The newly refurbished Midlands Arts Centre located in the leafy suburb of Edgbaston has
a small but perfectly formed arthouse cinema £6 (concessions £4.50).
• IMAX, Millennium Point, Curzon St, +44 121 202 2222, (firstname.lastname@example.org), . Daily
10AM-5PM. Part of the Thinktank science museum. 2D and 3D films shown on an
enormous (five story) screen. Some mainstream films, mainly documentaries. £6.50
(concessions £5, children under 16 £4.50, family and joint Thinktank tickets available).
• AMC, 220 Ladywood Middleway, Broadway Plaza, +44 870 755 5657, . Daily
10AM-1AM. A large modern multiplex showing recent mainstream films. £5 (£3.50
concessions and before 6:30PM).
• Cineworld, 181 Broad St, +44 871 200 2000, . Daily 10AM-1AM. A large modern
multiplex showing recent mainstream films. £5.50 (£3.50 concessions and before
6:30PM, family tickets available).
• Odeon, New Street, +44 871 224 4007, . Cinema showing mainstream films, near to
Bullring shopping centre and New Street station. You can't really call it much of a
multiplex. It is a 1930s building with very few screens and the seats are so close together
your legs hurt after the advertisements! £5.20 (£4 before 5PM M-F).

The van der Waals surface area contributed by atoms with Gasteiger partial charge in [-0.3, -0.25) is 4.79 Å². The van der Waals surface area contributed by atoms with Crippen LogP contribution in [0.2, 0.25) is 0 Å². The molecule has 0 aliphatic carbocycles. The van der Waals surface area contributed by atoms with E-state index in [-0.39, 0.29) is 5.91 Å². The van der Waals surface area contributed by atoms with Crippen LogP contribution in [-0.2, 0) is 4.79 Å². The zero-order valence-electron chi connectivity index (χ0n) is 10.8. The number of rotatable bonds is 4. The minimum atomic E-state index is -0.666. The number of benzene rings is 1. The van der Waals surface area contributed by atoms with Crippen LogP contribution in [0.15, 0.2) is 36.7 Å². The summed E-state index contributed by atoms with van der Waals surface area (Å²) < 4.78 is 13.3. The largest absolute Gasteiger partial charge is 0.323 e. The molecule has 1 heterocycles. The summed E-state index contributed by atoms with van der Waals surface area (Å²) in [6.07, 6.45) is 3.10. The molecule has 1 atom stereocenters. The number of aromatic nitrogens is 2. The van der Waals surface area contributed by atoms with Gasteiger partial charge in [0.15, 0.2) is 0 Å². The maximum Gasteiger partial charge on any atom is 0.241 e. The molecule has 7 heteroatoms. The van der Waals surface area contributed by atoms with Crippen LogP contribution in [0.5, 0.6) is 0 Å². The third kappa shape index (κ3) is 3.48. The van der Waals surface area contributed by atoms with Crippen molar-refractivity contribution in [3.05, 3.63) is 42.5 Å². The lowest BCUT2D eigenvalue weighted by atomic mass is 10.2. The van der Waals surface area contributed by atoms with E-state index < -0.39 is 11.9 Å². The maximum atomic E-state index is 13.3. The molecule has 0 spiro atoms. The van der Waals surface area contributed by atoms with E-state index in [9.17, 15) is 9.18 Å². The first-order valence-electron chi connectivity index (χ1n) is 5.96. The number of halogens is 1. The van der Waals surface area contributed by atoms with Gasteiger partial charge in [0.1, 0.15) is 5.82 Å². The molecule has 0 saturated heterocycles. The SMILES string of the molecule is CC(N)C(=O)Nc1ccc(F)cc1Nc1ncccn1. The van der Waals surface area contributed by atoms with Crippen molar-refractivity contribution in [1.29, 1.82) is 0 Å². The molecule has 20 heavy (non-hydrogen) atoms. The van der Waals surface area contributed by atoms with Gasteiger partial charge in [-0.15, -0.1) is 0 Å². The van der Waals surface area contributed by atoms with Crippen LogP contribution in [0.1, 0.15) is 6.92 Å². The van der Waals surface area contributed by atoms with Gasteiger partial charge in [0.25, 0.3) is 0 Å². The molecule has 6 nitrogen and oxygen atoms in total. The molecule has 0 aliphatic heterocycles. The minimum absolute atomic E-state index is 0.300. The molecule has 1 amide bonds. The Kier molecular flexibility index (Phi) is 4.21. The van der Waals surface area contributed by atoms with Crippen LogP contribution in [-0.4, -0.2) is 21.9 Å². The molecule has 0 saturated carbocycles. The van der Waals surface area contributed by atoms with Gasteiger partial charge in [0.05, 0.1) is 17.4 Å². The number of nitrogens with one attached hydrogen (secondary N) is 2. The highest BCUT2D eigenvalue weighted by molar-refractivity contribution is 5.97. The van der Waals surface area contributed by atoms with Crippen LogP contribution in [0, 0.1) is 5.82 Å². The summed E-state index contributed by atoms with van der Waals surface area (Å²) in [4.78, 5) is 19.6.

• Vue, 29 Star City, +44 871 224 0240, . Multiplex within the Star City entertainment
complex north east of the town center (which also boasts restaurants, bars, nightclubs,
bowling and a large casino). The cinema offers 24 screens, including 3 gold class screens
with larger, more comfortable seats, at-seat service, free popcorn and a bar. £5.70-£6.60
(£8-£15 for gold class).
• Birmingham International Film Society, 
Birmingham hosts some of the largest events, exhibitions and conferences in the country,
which may or may not be of interest to a visitor.
• National Exhibition Centre (NEC), Marston Green, Solihull (train to Birmingham
International or #900 bus), +44 870 909 4133 (email@example.com),. A
huge exhibition centre, staging more than 180 exhibitions each year in 21 halls totalling
200,000 square metres. Free-£40 (price varies with event).
o NEC Arena, Marston Green (located within the NEC. Train to Birmingham
International or #900 bus), +44 870 909 4133
(firstname.lastname@example.org), . A 12,000-seat arena hosting national and
international sporting and entertainment events. £6-£50 (price varies with event
• National Indoor Arena (NIA), King Edwards Rd, +44 870 909 4133
(email@example.com), . A fairly large, modern arena hosting many national
and international sporting and entertainment events. £6-£50 (price varies with event and
• International Convention Centre (ICC), Broad St, +44 121 200 2000